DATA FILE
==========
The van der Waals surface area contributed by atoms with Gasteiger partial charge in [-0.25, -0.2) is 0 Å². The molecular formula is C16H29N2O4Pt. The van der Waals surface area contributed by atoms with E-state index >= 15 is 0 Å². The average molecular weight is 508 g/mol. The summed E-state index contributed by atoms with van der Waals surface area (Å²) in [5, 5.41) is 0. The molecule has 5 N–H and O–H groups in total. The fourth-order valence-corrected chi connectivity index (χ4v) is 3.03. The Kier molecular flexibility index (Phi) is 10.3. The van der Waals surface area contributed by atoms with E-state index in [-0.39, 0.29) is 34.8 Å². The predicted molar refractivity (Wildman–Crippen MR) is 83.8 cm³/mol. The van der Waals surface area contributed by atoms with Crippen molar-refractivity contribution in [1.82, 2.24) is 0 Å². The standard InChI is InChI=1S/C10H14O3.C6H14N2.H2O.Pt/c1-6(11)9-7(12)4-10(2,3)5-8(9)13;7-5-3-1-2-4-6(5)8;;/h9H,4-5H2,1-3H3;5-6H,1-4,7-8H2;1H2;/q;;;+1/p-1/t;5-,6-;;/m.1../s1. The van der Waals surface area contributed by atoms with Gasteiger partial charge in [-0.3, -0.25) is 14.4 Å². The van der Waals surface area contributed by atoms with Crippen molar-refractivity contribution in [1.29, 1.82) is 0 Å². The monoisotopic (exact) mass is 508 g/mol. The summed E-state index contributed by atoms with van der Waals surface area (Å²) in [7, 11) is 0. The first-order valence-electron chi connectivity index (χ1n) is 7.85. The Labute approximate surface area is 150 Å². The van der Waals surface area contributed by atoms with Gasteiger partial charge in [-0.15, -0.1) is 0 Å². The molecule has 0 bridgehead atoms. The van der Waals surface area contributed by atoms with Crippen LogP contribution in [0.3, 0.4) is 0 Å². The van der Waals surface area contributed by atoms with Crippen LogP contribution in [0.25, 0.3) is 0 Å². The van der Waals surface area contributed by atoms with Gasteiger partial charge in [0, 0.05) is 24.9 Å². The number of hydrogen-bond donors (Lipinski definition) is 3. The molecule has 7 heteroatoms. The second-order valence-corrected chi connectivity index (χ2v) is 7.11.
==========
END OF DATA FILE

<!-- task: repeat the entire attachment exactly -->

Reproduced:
The van der Waals surface area contributed by atoms with Gasteiger partial charge in [-0.25, -0.2) is 0 Å². The molecular formula is C16H29N2O4Pt. The van der Waals surface area contributed by atoms with E-state index >= 15 is 0 Å². The average molecular weight is 508 g/mol. The summed E-state index contributed by atoms with van der Waals surface area (Å²) in [5, 5.41) is 0. The molecule has 5 N–H and O–H groups in total. The fourth-order valence-corrected chi connectivity index (χ4v) is 3.03. The Kier molecular flexibility index (Phi) is 10.3. The van der Waals surface area contributed by atoms with E-state index in [-0.39, 0.29) is 34.8 Å². The predicted molar refractivity (Wildman–Crippen MR) is 83.8 cm³/mol. The van der Waals surface area contributed by atoms with Crippen molar-refractivity contribution in [1.82, 2.24) is 0 Å². The standard InChI is InChI=1S/C10H14O3.C6H14N2.H2O.Pt/c1-6(11)9-7(12)4-10(2,3)5-8(9)13;7-5-3-1-2-4-6(5)8;;/h9H,4-5H2,1-3H3;5-6H,1-4,7-8H2;1H2;/q;;;+1/p-1/t;5-,6-;;/m.1../s1. The van der Waals surface area contributed by atoms with Gasteiger partial charge in [-0.3, -0.25) is 14.4 Å². The van der Waals surface area contributed by atoms with Crippen molar-refractivity contribution in [1.29, 1.82) is 0 Å². The monoisotopic (exact) mass is 508 g/mol. The summed E-state index contributed by atoms with van der Waals surface area (Å²) in [7, 11) is 0. The first-order valence-electron chi connectivity index (χ1n) is 7.85. The Labute approximate surface area is 150 Å². The van der Waals surface area contributed by atoms with Gasteiger partial charge in [-0.15, -0.1) is 0 Å². The molecule has 0 bridgehead atoms. The van der Waals surface area contributed by atoms with Crippen LogP contribution in [0.3, 0.4) is 0 Å². The van der Waals surface area contributed by atoms with Crippen LogP contribution in [0.25, 0.3) is 0 Å². The van der Waals surface area contributed by atoms with Gasteiger partial charge in [0, 0.05) is 24.9 Å². The number of hydrogen-bond donors (Lipinski definition) is 3. The molecule has 7 heteroatoms. The second-order valence-corrected chi connectivity index (χ2v) is 7.11.